Publicaciones científicas

Mobile App/Web Platform for Monitoring Food Oral Immunotherapy in Children: Longitudinal Clinical Validation Study

13-mar-2024 | Revista: JMIR Pediatrics and Parenting

Sergio Sánchez-Fernández #  1 , Eva María Lasa #  2 , Soledad Terrados  3 , Francisco Javier Sola-Martínez  3 , Sara Martínez-Molina  2 , Marta López de Calle  1 , Paula Cabrera-Freitag  4   5 , María José Goikoetxea  1   6   7

Background: Milk and egg allergies significantly impact the quality of life, particularly in children. In this regard, food oral immunotherapy (OIT) has emerged as an effective treatment option; however, the occurrence of frequent adverse reactions poses a challenge, necessitating close monitoring during treatment.

Objective: This study aims to evaluate the ability of a new mobile/web app called OITcontrol to monitor milk and egg OIT.

Methods: Patients undergoing milk or egg OIT were recruited and divided into 2 groups: the active group used the OITcontrol app in conjunction with standard written monitoring methods, whereas the control group relied solely on written diaries. Investigators documented hospital doses, hospital reactions, and administered treatments on the website. Patients recorded their daily allergen home-dose intake, home reactions, and administered treatments using the app. The following variables were compared between both groups: number and severity of hospital and reported home reactions, patient's adhesion to the OITcontrol app or written diary or both in terms of daily home-dose intake and home reactions recording, and treatment and dose adjustment compliance at home in case of reaction.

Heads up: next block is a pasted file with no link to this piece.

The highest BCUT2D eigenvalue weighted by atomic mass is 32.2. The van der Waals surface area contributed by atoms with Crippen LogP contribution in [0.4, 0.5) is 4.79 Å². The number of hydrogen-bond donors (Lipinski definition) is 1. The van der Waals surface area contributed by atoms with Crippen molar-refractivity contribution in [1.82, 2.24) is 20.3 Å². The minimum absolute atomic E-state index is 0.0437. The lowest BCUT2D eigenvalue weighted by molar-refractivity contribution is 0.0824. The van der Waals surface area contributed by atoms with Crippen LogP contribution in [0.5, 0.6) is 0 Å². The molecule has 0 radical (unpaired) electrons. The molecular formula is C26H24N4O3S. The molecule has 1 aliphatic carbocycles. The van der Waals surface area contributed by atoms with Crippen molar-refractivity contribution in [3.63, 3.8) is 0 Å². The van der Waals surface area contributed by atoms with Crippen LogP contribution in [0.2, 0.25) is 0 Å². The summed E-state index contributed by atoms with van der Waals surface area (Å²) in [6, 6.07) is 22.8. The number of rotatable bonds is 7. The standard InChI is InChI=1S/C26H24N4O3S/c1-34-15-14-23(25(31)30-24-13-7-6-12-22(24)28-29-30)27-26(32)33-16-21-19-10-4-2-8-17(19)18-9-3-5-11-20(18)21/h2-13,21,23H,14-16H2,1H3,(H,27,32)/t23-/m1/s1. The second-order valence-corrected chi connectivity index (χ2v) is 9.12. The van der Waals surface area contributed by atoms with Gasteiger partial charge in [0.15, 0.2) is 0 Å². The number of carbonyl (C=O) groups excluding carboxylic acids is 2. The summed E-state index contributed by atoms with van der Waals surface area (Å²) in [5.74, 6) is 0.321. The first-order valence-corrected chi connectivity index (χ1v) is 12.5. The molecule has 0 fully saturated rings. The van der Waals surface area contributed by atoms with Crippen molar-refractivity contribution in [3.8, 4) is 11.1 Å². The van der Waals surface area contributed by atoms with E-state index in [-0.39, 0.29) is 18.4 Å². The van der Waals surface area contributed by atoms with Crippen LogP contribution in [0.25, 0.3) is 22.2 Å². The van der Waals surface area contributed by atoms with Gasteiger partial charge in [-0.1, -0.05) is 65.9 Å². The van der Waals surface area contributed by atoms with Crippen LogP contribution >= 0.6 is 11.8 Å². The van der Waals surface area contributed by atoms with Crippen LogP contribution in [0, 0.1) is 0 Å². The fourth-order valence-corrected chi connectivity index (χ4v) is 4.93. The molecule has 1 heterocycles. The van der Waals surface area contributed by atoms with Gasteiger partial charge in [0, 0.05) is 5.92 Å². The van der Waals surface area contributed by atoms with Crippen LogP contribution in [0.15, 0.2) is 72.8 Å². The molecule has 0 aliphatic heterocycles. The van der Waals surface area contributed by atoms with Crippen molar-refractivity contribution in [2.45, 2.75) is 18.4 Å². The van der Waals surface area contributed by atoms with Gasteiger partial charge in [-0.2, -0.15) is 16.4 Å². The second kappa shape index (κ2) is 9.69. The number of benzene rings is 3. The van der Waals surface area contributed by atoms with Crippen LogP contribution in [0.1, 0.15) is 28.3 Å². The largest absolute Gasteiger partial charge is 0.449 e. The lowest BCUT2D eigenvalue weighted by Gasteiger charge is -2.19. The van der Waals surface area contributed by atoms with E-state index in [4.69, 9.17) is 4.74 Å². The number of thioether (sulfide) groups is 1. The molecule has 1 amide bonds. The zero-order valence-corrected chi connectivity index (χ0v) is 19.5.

Results: Sixteen patients were assigned to be monitored using the OITcontrol app along with additional written methods (active group), while 14 patients relied solely on a written paper diary (control group). A similar distribution was observed in terms of sex, age, basal characteristics, allergen treated in OIT, premedication, and sensitization profile. Active patients reported a comparable number of hospital and home reactions compared with the control group. In terms of recording system usage, 13/16 (81%) active patients used the OITcontrol app, while 10/14 (71%) control patients relied on the written diary. Among active patients, 6/16 (38%) used both methods, and 1 active patient used only written methods. However, control patients recorded home reactions more frequently than active patients (P=.009). Among active patients, the app was the preferred method for recording reactions (59/86, 69%), compared with the written diary (15/86, 17%) or both methods (12/86, 14%; P<.001). Treatment compliance in home-recorded reactions was similar between both groups (P=.15). However, treatment indications after an adverse reaction were more frequently followed (P=.04) in reactions recorded solely in the app (36/59, 61%) than in the written diary (29/71, 41%) or both systems (4/12, 33%). Moreover, compliance with dose adjustments after a moderate-severe reaction in home-recorded reactions was higher in the active group than in the control group (P<.001). Home reactions recorded only in the app (16/19, 84%) were more likely to follow dose adjustments (P<.001) than those recorded in the written diary (3/20, 15%) or using both methods (2/3, 67%).

Conclusions: The OITcontrol app appears to be a valuable tool for monitoring OIT treatment in children with food allergies. It proves to be a suitable method for recording daily home dose intakes and reactions, and it seems to enhance adherence to treatment indications following an adverse reaction as well as compliance with dose adjustments in home reactions. However, additional studies are necessary to comprehensively grasp the benefits and limitations of using the OITcontrol app in the management of OIT.

CITA DEL ARTÍCULO  JMIR Pediatr Parent. 2024 Mar 13:7:e54163.  doi: 10.2196/54163